I also wanted more details on what Keats did during his time at Guy’s Hospital and how he reacted personally to the horribly gruesome state of affairs there. Roes gives a clear rundown on the courses that the students followed, but nothing more than Motion on how his experiences there affected him. We know from his letters that he found the suffering of women hard to bear, so he might have found surgery on female patients particularly awful; but others students at the time, who are used as stand-ins for Keats’s reaction, spoke about the horrors of surgery on children. How did that affect Keats? Does a teenager, which he was at the time, with the soul of a poet, glide through days of cadavers, putrefaction, and suffering? If so, that ability or personality trait bears some analysis. His silence about Tom’s death – the last days and how he felt — and that his statement that “our own suffering touches us too nearly for words” might suggest that he found his surgical experience too horrible to translate in any verbal form at any time of his life.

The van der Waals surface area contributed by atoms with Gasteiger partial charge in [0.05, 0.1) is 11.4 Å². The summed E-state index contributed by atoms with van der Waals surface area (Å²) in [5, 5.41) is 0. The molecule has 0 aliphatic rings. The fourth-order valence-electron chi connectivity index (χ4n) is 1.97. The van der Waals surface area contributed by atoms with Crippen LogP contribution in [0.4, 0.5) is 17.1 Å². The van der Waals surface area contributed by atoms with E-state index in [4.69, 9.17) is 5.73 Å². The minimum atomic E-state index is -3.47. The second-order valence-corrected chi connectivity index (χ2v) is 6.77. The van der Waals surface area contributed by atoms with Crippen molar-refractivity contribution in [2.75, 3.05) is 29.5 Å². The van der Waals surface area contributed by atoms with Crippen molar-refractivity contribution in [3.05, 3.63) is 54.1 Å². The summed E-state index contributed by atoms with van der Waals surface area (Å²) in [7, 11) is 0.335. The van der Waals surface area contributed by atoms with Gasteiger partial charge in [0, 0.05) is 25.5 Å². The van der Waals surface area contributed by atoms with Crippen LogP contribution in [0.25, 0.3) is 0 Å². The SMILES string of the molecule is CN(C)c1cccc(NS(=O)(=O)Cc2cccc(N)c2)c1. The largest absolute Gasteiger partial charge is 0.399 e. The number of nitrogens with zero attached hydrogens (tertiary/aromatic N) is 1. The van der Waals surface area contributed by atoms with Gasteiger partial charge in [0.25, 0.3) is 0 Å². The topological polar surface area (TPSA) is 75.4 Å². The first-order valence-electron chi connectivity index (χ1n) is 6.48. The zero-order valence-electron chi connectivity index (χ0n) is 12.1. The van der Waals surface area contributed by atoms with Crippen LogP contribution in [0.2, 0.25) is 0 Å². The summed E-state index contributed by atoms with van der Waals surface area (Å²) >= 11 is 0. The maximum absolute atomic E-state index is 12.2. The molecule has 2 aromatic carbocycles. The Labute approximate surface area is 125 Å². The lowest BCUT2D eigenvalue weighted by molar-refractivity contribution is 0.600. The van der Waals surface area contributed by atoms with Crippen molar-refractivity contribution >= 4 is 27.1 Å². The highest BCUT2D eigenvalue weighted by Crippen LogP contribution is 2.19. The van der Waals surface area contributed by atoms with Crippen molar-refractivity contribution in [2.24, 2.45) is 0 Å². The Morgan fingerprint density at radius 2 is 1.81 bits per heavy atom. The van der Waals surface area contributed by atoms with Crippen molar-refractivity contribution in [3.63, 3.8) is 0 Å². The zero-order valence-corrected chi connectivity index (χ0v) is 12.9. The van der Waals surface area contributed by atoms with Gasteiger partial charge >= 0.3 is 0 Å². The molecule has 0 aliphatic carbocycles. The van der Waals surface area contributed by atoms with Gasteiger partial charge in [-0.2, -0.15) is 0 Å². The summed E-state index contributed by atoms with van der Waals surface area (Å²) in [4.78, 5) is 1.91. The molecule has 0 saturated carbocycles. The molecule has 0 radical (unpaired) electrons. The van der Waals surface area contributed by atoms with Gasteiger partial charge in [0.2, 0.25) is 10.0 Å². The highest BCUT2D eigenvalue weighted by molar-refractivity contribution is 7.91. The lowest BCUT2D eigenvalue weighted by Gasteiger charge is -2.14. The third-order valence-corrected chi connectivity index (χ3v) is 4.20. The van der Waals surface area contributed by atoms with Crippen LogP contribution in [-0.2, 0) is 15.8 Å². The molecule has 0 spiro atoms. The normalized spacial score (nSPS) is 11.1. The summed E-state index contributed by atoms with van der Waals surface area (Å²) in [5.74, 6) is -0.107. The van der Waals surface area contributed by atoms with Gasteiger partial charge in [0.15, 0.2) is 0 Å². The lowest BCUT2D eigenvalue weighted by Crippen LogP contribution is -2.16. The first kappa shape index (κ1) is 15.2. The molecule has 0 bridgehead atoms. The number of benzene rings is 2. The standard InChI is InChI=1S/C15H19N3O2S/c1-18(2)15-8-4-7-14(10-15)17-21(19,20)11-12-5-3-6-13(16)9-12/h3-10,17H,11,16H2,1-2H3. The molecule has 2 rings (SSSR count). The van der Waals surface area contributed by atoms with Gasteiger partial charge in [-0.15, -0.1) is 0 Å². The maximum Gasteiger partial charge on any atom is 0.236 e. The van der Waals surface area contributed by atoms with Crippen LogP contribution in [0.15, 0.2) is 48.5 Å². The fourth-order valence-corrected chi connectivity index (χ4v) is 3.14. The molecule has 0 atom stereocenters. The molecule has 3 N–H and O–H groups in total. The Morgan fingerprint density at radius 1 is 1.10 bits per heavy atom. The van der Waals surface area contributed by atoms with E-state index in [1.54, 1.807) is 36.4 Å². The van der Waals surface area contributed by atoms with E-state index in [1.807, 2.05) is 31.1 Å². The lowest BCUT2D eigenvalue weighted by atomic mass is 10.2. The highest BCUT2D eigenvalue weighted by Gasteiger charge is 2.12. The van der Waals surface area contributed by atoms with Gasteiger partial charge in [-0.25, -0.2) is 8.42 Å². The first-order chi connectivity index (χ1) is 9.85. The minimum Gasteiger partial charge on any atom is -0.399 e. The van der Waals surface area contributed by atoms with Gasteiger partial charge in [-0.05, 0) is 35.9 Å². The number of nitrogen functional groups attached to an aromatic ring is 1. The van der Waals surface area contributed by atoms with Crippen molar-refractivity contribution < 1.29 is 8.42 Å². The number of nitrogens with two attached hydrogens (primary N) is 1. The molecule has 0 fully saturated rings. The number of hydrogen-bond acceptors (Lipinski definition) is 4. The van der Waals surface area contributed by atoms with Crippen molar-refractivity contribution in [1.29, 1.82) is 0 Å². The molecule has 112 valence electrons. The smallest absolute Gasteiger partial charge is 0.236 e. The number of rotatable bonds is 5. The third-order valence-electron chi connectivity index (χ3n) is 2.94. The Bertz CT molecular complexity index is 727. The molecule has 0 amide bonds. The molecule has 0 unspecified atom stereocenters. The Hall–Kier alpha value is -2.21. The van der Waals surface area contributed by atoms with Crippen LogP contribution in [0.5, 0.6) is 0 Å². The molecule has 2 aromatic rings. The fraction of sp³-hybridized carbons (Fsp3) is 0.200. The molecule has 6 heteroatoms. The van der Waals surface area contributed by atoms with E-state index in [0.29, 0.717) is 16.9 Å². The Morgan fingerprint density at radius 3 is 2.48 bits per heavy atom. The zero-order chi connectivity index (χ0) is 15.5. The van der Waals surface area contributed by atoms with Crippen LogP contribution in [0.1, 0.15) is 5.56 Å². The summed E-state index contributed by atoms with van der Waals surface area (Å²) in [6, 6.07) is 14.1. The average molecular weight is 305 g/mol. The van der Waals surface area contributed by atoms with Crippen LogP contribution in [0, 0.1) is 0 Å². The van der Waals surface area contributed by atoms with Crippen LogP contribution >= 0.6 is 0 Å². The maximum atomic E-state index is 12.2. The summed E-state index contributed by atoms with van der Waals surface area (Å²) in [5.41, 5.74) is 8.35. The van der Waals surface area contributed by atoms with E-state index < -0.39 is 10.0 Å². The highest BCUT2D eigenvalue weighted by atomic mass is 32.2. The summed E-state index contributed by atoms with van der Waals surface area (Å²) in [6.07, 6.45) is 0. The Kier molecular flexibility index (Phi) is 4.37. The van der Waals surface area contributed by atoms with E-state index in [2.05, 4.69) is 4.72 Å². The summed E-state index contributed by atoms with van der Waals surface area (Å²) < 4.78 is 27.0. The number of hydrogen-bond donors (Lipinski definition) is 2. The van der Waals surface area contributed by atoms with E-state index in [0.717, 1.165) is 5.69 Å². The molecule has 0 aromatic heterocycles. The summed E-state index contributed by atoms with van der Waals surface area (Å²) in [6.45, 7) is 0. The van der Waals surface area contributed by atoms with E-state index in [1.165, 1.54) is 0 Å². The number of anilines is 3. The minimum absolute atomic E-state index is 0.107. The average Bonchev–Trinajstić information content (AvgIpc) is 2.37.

In sum, Roe tantalizingly ruffled those areas of special interest to me, but stopped short of answers or even meaningful informed hypotheses. As for my reactions to Roe’s work on the whole, any minor revelations were mixed with a number of irksome ongoing and loose suggestions about how various details of Keats’s life surfaced in his work. Roe’s major addition to Keats’s biography was to insist on the importance of Keats’s father’s death on his life and work. A parental death would be expected to have a residual impact, but the connection of the event to any statement by Keats or poem is not proven or supported, just announced. Of the many sorrows and difficulties in Keats’s life, Roe takes up his father’s death and the anniversary of it as influential; however, everything is influential. Far less notable events are also considered to underlie Keats’s poetry—almost everything figures. Every museum, ruin, field, cliff, street, room Keats has seen lies behind a description in a poem. In a way that might be true because writers blend their own experience with imagination, but Roe does not offer any argument showing the meaning of such a purported connection to enhance one’s understanding or appreciation of the poem. The worst instance of an unsubstantiated connection between Keats’s life and his poems pertains to eating. Roe opines that Keats ate for consolation, although he offers no proof ( in fact food and any “palette affair,” as Keats called an interest in food, did not mean much to Keats.) Maybe if he had suffered from an eating disorder, a focus on food would have had some relevance. Nonetheless, any time there is food in a poem, Roe points to a hungry Keats, eating for comfort, and Roe twice interjects that the word “eats” figures in his name “Keats.” Saying such a thing once would have been too much, but he gives it to us twice.